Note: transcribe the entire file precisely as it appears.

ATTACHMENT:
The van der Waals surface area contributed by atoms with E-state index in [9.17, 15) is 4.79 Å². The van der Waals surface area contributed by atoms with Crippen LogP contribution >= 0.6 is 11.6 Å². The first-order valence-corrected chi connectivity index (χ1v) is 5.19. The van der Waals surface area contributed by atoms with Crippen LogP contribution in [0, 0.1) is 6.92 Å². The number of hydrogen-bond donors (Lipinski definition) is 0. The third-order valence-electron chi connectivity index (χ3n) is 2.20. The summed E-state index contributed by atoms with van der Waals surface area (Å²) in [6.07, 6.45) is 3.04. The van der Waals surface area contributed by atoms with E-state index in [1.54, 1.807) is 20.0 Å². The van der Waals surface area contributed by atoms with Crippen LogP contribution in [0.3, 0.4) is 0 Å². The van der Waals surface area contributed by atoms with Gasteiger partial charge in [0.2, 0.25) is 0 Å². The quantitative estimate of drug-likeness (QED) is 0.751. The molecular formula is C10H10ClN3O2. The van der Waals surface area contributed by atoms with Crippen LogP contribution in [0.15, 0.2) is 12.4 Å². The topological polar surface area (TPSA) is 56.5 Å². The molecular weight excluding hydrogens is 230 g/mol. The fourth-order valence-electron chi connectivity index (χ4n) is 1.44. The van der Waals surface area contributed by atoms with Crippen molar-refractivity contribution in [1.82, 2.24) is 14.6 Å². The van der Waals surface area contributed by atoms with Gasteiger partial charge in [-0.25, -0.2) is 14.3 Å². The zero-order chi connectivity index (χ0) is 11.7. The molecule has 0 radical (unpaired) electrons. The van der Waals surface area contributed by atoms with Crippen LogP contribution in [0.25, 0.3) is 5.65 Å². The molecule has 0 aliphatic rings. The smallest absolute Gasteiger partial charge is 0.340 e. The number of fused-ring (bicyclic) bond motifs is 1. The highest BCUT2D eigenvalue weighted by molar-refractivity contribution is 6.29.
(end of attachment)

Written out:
The van der Waals surface area contributed by atoms with E-state index in [9.17, 15) is 4.79 Å². The van der Waals surface area contributed by atoms with Crippen LogP contribution >= 0.6 is 11.6 Å². The first-order valence-corrected chi connectivity index (χ1v) is 5.19. The van der Waals surface area contributed by atoms with Crippen LogP contribution in [0, 0.1) is 6.92 Å². The number of hydrogen-bond donors (Lipinski definition) is 0. The third-order valence-electron chi connectivity index (χ3n) is 2.20. The summed E-state index contributed by atoms with van der Waals surface area (Å²) in [6.07, 6.45) is 3.04. The van der Waals surface area contributed by atoms with E-state index in [1.54, 1.807) is 20.0 Å². The van der Waals surface area contributed by atoms with Crippen LogP contribution in [0.3, 0.4) is 0 Å². The van der Waals surface area contributed by atoms with Gasteiger partial charge in [0.2, 0.25) is 0 Å². The quantitative estimate of drug-likeness (QED) is 0.751. The molecular formula is C10H10ClN3O2. The van der Waals surface area contributed by atoms with Crippen LogP contribution in [0.15, 0.2) is 12.4 Å². The topological polar surface area (TPSA) is 56.5 Å². The molecular weight excluding hydrogens is 230 g/mol. The fourth-order valence-electron chi connectivity index (χ4n) is 1.44. The van der Waals surface area contributed by atoms with Crippen molar-refractivity contribution in [1.82, 2.24) is 14.6 Å². The van der Waals surface area contributed by atoms with Gasteiger partial charge in [-0.25, -0.2) is 14.3 Å². The zero-order chi connectivity index (χ0) is 11.7. The molecule has 0 radical (unpaired) electrons. The van der Waals surface area contributed by atoms with Crippen LogP contribution in [0.25, 0.3) is 5.65 Å². The molecule has 0 aliphatic rings. The smallest absolute Gasteiger partial charge is 0.340 e. The number of fused-ring (bicyclic) bond motifs is 1. The highest BCUT2D eigenvalue weighted by molar-refractivity contribution is 6.29.